This book is extensively researched - just reading the bit at the end of all the primary sources she waded through, the archives of documents from insurance records to plantation records to auction notices spanning 100 years. Links to many of these sources can be found on the author’s website. She uses three categories of valuation: the appraisal value (which was typically listed on the auction notices), sale value, and insurance value.
The book is divided into chapters based on the stages of a person’s life. Thus, the first chapter deals with “Preconception,” the premium of value placed on fertile enslaved women. This is a profoundly uncomfortable chapter to read. Berry quotes extensively from primary sources as she describes how the enslaved were bred and mated and described using the same language as that of animal husbandry. This is contrasted with the way the enslaved themselves described their love, their dreams, and their bodies. I dare you to read this chapter and not walk away shaken. (Unless you are Doug Wilson, of course. Or a sociopath. But I repeat myself.)
The next chapter tells of infancy and childhood. And it too is heart wrenching. Despite the lies of those who would minimize slavery, it was all too common for children and infants to be sold away from their parents, particularly around the age of the first signs of puberty, when the value of an enslaved person started a rapid climb. And parents and children knew they would usually never see each other again. This is the dehumanization of the enslaved that Harriet Beecher Stowe so poignantly portrayed in the book that Abraham Lincoln claimed started the Civil War.
After this comes the chapter on the prime of life. While whites had relatively short lifespans in the 1700s and 1800s, those of slaves were far shorter, for a number of reasons. First, infant and child mortality rates were high, largely because of poor nutrition and lack of medical care. Second, and there is no way to sugar coat this, the enslaved were worked to death on poor food. Their lives were valued for the brutal labor which could be extracted by violence. Interesting in this chapter was the parallel with modern professional sports: the ages of 18 through 35 were the prime years, and values declined sharply after that. Understandable for those who depend on microscopic advantages of strength and coordination in playing a game. But not so much for the value of a human life. I’m already an old man by those standards.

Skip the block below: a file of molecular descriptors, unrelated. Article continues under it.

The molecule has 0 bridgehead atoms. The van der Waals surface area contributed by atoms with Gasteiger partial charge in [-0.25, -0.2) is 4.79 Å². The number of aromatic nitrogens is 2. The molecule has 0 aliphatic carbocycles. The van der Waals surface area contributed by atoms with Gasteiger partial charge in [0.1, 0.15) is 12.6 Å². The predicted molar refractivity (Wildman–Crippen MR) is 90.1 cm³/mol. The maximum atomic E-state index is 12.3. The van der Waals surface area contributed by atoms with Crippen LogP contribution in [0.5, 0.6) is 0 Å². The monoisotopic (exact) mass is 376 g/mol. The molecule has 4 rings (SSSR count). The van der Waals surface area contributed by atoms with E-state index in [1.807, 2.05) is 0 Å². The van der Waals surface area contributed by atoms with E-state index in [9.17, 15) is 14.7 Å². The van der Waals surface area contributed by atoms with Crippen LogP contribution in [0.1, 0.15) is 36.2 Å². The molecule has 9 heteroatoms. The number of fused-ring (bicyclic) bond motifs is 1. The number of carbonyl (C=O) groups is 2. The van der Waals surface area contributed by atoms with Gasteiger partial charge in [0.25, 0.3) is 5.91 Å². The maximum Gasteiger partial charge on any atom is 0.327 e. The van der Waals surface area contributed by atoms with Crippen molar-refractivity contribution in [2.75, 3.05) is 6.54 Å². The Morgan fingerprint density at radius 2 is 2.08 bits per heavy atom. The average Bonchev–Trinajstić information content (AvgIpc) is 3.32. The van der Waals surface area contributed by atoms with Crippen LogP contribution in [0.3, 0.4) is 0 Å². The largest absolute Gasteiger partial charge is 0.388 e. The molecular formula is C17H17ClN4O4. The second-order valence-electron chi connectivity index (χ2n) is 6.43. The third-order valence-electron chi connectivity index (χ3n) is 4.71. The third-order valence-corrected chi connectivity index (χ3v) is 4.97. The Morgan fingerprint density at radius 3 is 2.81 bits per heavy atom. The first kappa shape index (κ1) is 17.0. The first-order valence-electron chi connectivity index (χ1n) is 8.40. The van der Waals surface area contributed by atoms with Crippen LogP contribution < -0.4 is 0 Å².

Old age and disability get a chapter too, and the various values placed on older enslaved persons. There is also a significant difference here between the economic values placed by enslavers versus the values the enslaved themselves put on elders.
One chapter that was filled with information that was completely new to me was the one on postmortem values. The era of American slavery coincided with the rise of modern medical knowledge. That knowledge was gained, then as now, through the dissection of cadavers. The problem was, where to get them? Well, around the world, criminals were often fair game, as were the extremely impoverished or those with no known relatives. So almshouses, hospitals and prisons were common sources. These rarely produced sufficient specimens, so grave robbing became a common practice. To a degree, the authorities looked the other way when this was done.
In America, though, there was another source. Enslavers could sell the corpses of the enslaved to medical schools, and they often did. In addition, robbing the graves of the enslaved was rarely punished, and thus less risky than looking for white victims. This chapter has more macabre information about the illicit cadaver trade than I had anticipated. It is both fascinating and horrifying.
Also particularly interesting was the existence of “resurrectionists,” persons who specialized in exhuming corpses. A couple of these were particularly well known, and were enslaved persons who worked for Southern medical schools. Chris Baker gets a number of pages, because his life was well documented. (He continued his job after emancipation, and appears in a number of pictures with (white) medical students.) Just how many bodies were dissected, then buried in mass graves is unknown, but many have been found on site at these schools. There is a move now to give them proper burial.